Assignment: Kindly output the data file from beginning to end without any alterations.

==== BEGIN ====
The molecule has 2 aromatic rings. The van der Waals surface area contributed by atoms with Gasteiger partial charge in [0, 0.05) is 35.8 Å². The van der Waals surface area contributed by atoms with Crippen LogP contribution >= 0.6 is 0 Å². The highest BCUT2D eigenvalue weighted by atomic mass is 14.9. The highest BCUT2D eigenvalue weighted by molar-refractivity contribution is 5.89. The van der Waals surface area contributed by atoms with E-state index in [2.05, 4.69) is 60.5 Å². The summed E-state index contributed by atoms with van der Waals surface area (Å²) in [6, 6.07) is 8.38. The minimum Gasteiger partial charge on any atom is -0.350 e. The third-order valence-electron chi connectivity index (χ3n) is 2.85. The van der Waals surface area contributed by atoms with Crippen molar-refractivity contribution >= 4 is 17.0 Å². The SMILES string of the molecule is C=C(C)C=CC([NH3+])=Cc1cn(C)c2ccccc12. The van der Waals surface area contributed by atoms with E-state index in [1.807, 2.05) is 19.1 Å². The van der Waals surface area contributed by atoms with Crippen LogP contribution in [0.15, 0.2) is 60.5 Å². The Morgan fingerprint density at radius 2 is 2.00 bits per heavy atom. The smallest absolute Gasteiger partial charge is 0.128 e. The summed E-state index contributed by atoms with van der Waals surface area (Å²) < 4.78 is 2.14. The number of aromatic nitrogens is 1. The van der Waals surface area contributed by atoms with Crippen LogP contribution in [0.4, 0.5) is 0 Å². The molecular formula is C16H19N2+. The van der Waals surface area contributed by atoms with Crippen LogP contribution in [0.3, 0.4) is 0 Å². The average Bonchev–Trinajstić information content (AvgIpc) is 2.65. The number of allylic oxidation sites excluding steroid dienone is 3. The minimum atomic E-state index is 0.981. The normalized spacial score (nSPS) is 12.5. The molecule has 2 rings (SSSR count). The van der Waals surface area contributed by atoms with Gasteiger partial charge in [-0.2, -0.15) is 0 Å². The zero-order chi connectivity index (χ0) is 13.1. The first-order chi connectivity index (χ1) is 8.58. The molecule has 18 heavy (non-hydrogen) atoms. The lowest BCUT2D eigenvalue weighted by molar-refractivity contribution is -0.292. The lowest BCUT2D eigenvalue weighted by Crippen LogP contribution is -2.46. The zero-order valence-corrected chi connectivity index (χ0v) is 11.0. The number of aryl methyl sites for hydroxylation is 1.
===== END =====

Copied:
The molecule has 2 aromatic rings. The van der Waals surface area contributed by atoms with Gasteiger partial charge in [0, 0.05) is 35.8 Å². The van der Waals surface area contributed by atoms with Crippen LogP contribution >= 0.6 is 0 Å². The highest BCUT2D eigenvalue weighted by atomic mass is 14.9. The highest BCUT2D eigenvalue weighted by molar-refractivity contribution is 5.89. The van der Waals surface area contributed by atoms with E-state index in [2.05, 4.69) is 60.5 Å². The summed E-state index contributed by atoms with van der Waals surface area (Å²) in [6, 6.07) is 8.38. The minimum Gasteiger partial charge on any atom is -0.350 e. The third-order valence-electron chi connectivity index (χ3n) is 2.85. The van der Waals surface area contributed by atoms with Crippen molar-refractivity contribution >= 4 is 17.0 Å². The SMILES string of the molecule is C=C(C)C=CC([NH3+])=Cc1cn(C)c2ccccc12. The van der Waals surface area contributed by atoms with E-state index in [1.807, 2.05) is 19.1 Å². The van der Waals surface area contributed by atoms with Crippen LogP contribution in [0.15, 0.2) is 60.5 Å². The Morgan fingerprint density at radius 2 is 2.00 bits per heavy atom. The smallest absolute Gasteiger partial charge is 0.128 e. The summed E-state index contributed by atoms with van der Waals surface area (Å²) < 4.78 is 2.14. The number of aromatic nitrogens is 1. The van der Waals surface area contributed by atoms with Crippen LogP contribution in [0.4, 0.5) is 0 Å². The molecular formula is C16H19N2+. The van der Waals surface area contributed by atoms with Crippen LogP contribution in [0.3, 0.4) is 0 Å². The average Bonchev–Trinajstić information content (AvgIpc) is 2.65. The number of allylic oxidation sites excluding steroid dienone is 3. The minimum atomic E-state index is 0.981. The normalized spacial score (nSPS) is 12.5. The molecule has 2 rings (SSSR count). The van der Waals surface area contributed by atoms with Gasteiger partial charge in [-0.2, -0.15) is 0 Å². The zero-order chi connectivity index (χ0) is 13.1. The first-order chi connectivity index (χ1) is 8.58. The molecule has 18 heavy (non-hydrogen) atoms. The lowest BCUT2D eigenvalue weighted by molar-refractivity contribution is -0.292. The lowest BCUT2D eigenvalue weighted by Crippen LogP contribution is -2.46. The zero-order valence-corrected chi connectivity index (χ0v) is 11.0. The number of aryl methyl sites for hydroxylation is 1.